For modern readers, the idea that children’s books should be entertaining is a given. But that wasn’t always the case: In the late seventeenth century, philosopher John Locke’s suggestion that reading be fun for children—instead of simply instructional—was revolutionary. Bas Bleu has carried children’s books for twenty-five years, always with a mind to which stories would be most enjoyable to budding bluestockings. In honor of the 100th anniversary of Children’s Book Week, we put together a short list of influential children’s books that have been enjoyed by generations of readers. We couldn’t possibly fit all of the worthy titles on one list, so feel free to add your favorites in the comments below! Continue reading
Bas Bleu’s July Book a Month 2018 selections transport readers around the world, including to Africa in our Young Readers pick, One Shadow on the Wall by Leah Henderson. Set in modern-day Senegal, the novel follows a young boy named Mor as he struggles to support himself and his two sisters after the death of their parents, endeavoring to honor his promise to his father to keep their little family together. With an endearing protagonist and a touch of magical realism, One Shadow on the Wall is a heartfelt story about perseverance, loyalty, and family. This week in the Bluestocking Salon, we’re chatting with author Leah Henderson about her literary inspiration, her globetrotting adventures, and the children’s books that influenced her. Continue reading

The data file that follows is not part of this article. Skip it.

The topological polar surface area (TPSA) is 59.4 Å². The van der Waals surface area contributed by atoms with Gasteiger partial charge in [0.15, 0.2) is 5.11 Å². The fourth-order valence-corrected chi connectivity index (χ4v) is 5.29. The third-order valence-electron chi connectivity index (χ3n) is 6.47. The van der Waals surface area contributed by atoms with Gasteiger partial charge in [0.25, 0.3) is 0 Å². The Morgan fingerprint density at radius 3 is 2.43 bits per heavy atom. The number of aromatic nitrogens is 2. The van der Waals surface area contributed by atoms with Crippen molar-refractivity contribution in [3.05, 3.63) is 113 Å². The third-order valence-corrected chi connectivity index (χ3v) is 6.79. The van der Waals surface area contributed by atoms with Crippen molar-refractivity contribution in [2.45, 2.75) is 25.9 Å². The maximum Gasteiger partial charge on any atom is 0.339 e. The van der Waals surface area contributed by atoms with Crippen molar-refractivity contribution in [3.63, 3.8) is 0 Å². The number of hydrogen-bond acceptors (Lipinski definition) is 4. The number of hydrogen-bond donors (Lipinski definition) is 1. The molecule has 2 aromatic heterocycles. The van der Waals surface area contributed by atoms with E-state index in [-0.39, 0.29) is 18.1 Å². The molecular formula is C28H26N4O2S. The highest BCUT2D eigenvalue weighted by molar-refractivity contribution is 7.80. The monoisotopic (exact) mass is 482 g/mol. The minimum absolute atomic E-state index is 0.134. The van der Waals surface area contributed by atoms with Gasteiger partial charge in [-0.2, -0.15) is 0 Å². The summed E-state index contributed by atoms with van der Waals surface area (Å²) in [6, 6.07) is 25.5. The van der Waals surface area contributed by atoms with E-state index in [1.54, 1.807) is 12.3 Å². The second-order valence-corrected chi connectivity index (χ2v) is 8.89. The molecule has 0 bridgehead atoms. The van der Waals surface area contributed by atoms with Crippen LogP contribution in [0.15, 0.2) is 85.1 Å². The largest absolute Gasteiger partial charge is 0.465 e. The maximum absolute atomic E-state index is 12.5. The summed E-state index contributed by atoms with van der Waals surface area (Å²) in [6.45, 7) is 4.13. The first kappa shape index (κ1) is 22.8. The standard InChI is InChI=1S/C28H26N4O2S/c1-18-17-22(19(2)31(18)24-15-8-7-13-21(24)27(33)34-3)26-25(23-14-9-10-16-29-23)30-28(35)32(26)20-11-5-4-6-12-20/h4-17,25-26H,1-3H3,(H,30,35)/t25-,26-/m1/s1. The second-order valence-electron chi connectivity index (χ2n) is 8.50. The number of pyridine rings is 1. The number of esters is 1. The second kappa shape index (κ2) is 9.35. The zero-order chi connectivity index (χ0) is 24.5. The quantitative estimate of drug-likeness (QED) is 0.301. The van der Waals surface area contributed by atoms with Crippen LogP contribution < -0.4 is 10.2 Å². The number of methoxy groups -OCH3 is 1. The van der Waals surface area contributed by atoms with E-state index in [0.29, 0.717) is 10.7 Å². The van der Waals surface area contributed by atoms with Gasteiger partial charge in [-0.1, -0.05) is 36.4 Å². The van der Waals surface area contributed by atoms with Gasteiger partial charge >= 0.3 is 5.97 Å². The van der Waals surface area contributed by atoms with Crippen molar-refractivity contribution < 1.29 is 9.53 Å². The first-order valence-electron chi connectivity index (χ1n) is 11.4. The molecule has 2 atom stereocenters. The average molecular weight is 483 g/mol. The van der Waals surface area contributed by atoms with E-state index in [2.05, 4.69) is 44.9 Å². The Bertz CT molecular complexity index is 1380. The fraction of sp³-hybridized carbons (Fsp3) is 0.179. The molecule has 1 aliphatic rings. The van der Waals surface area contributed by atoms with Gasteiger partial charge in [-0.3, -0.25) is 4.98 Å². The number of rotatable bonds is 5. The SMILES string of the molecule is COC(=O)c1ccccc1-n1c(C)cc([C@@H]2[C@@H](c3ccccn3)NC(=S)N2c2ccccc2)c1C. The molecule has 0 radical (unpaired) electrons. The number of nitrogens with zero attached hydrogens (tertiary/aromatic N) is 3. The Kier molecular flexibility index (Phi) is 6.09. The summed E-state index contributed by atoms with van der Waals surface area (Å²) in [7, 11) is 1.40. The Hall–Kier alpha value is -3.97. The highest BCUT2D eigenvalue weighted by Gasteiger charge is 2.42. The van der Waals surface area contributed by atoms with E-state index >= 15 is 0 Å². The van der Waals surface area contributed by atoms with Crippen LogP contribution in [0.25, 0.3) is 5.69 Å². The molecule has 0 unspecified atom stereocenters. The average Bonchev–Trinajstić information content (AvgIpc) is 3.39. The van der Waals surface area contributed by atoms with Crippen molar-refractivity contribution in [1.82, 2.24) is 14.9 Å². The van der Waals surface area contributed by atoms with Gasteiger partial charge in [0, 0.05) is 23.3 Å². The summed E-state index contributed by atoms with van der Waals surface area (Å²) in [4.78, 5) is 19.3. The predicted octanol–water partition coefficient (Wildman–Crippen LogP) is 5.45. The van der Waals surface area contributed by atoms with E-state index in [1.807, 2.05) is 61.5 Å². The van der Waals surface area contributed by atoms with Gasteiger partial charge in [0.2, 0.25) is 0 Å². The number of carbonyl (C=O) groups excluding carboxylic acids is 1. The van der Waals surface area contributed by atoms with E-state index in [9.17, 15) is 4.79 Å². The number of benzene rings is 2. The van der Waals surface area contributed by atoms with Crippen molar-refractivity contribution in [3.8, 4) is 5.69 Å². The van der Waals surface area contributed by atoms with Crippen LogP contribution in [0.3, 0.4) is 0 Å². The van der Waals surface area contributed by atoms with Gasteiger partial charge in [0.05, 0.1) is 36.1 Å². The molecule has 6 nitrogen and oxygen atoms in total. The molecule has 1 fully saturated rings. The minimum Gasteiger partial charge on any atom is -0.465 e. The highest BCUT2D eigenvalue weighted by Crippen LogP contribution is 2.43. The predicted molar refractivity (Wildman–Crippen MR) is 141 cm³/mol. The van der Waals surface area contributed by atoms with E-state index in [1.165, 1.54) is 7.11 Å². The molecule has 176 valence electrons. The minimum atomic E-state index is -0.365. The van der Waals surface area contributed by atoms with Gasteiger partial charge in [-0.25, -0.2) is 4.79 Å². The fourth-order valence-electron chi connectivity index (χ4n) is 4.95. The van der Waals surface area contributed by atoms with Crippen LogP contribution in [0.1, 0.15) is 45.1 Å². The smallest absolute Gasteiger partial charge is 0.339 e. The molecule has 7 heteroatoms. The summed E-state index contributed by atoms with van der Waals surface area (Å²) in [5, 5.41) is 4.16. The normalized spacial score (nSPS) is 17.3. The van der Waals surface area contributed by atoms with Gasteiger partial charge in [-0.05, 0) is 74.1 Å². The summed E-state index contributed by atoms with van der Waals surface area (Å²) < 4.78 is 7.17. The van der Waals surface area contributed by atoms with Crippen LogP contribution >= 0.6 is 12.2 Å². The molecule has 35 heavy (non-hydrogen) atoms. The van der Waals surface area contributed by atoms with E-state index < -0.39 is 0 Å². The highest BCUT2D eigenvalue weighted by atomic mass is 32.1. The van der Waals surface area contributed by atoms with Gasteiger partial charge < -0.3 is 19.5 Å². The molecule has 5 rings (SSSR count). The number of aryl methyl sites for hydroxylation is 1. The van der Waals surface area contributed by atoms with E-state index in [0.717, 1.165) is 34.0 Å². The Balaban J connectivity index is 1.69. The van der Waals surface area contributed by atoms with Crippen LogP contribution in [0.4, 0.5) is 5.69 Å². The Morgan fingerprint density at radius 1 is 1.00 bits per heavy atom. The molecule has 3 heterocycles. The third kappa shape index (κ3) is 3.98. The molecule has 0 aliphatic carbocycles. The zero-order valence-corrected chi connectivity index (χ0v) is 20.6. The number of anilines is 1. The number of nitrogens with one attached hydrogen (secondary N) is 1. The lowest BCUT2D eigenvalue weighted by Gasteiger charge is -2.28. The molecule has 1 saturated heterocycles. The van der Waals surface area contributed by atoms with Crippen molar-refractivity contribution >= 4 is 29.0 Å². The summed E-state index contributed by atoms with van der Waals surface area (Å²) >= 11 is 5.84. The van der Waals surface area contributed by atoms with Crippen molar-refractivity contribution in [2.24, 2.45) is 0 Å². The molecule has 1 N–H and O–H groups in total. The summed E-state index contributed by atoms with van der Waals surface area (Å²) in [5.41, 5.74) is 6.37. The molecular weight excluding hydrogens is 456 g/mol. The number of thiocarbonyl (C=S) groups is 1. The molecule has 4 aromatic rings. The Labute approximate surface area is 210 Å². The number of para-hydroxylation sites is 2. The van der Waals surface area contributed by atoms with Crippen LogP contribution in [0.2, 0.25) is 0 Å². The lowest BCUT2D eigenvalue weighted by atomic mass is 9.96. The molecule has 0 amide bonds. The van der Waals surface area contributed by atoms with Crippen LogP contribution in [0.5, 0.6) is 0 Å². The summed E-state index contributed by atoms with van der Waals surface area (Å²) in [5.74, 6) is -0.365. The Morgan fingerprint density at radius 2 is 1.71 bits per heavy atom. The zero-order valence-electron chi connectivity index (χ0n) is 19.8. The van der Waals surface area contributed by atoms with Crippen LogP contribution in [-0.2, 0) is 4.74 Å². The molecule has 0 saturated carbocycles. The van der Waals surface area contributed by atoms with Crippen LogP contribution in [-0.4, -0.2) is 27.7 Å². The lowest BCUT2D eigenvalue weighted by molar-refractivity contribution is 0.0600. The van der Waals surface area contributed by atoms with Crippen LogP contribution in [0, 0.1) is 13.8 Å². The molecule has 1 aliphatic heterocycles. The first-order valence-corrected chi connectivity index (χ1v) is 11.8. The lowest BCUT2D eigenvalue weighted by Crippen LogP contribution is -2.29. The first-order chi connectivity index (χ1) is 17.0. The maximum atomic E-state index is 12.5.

On page nine of our Summer 2014 catalog you’ll find Goodnight Songs, a collection of long-lost lullabies penned by popular children’s author Margaret Wise Brown. Her books Goodnight Moon and The Runaway Bunny are classics cherished by millions of readers, but the story behind Goodnight Songs may be the beloved writer’s most extraordinary.
A Literary Pioneer
Born in Brooklyn in 1910, Margaret Wise Brown didn’t set out to become a bestselling children’s author. In fact, she never expressed much affection for children at all, telling Life magazine,“I won’t let anybody get away with anything just because he is little.” Continue reading
When my sister was a baby, she received a gift destined to become a treasured family keepsake: a hardcover first edition of Bubba and Babba, Maria Polushkin’s adaptation of a Russian folktale about two lazy bears whose idleness threatens to get the better of them. My parents read us that story so many times my sister memorized it, convincing several family friends she could read at a ridiculously tender age. (She ruined the con at a dinner party when an eagle-eyed guest noticed she turned the page too early.) To this day, that beloved—and, sadly, out-of-print—book serves as a sort of family shorthand, cheekily referenced whenever one of us oversleeps or balks at doing the dishes. Continue reading